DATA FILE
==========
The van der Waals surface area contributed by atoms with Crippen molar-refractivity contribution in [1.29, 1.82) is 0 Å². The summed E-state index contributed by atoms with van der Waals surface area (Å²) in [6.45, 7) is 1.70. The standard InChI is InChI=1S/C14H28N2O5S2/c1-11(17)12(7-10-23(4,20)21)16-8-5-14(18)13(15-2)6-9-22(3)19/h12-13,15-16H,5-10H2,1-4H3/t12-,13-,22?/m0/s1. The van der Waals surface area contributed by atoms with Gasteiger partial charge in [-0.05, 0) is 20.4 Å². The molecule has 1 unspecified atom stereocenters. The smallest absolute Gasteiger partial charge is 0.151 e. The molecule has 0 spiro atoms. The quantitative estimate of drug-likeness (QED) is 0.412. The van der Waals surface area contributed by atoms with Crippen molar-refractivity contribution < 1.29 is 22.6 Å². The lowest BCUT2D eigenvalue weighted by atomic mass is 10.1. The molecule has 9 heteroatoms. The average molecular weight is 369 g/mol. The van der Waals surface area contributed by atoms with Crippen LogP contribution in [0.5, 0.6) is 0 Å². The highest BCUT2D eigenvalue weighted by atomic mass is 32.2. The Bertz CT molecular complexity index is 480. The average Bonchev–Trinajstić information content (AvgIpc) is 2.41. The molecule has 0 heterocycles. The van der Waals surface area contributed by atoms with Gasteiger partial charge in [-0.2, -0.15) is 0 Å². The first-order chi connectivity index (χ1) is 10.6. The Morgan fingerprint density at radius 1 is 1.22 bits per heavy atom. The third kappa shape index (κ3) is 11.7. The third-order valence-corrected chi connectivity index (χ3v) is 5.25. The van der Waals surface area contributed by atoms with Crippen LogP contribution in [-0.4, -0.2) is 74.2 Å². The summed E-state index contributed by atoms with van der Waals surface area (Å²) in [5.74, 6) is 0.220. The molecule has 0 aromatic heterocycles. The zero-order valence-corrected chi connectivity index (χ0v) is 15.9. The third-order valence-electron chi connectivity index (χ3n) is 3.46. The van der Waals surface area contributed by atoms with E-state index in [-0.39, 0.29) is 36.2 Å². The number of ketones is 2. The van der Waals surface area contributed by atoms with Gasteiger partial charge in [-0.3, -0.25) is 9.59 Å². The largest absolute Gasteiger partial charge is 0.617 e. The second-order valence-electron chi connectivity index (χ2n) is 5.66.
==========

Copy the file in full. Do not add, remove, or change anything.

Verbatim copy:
The van der Waals surface area contributed by atoms with Crippen molar-refractivity contribution in [1.29, 1.82) is 0 Å². The summed E-state index contributed by atoms with van der Waals surface area (Å²) in [6.45, 7) is 1.70. The standard InChI is InChI=1S/C14H28N2O5S2/c1-11(17)12(7-10-23(4,20)21)16-8-5-14(18)13(15-2)6-9-22(3)19/h12-13,15-16H,5-10H2,1-4H3/t12-,13-,22?/m0/s1. The van der Waals surface area contributed by atoms with Gasteiger partial charge in [-0.05, 0) is 20.4 Å². The molecule has 1 unspecified atom stereocenters. The smallest absolute Gasteiger partial charge is 0.151 e. The molecule has 0 spiro atoms. The quantitative estimate of drug-likeness (QED) is 0.412. The van der Waals surface area contributed by atoms with Crippen molar-refractivity contribution < 1.29 is 22.6 Å². The lowest BCUT2D eigenvalue weighted by atomic mass is 10.1. The molecule has 9 heteroatoms. The average molecular weight is 369 g/mol. The van der Waals surface area contributed by atoms with Crippen LogP contribution in [0.5, 0.6) is 0 Å². The highest BCUT2D eigenvalue weighted by atomic mass is 32.2. The Bertz CT molecular complexity index is 480. The average Bonchev–Trinajstić information content (AvgIpc) is 2.41. The molecule has 0 heterocycles. The van der Waals surface area contributed by atoms with Gasteiger partial charge in [-0.2, -0.15) is 0 Å². The first-order chi connectivity index (χ1) is 10.6. The Morgan fingerprint density at radius 1 is 1.22 bits per heavy atom. The third kappa shape index (κ3) is 11.7. The third-order valence-corrected chi connectivity index (χ3v) is 5.25. The van der Waals surface area contributed by atoms with Crippen LogP contribution in [-0.4, -0.2) is 74.2 Å². The summed E-state index contributed by atoms with van der Waals surface area (Å²) in [5.74, 6) is 0.220. The molecule has 0 aromatic heterocycles. The zero-order valence-corrected chi connectivity index (χ0v) is 15.9. The third-order valence-electron chi connectivity index (χ3n) is 3.46. The van der Waals surface area contributed by atoms with E-state index in [-0.39, 0.29) is 36.2 Å². The number of ketones is 2. The van der Waals surface area contributed by atoms with Gasteiger partial charge in [-0.3, -0.25) is 9.59 Å². The largest absolute Gasteiger partial charge is 0.617 e. The second-order valence-electron chi connectivity index (χ2n) is 5.66.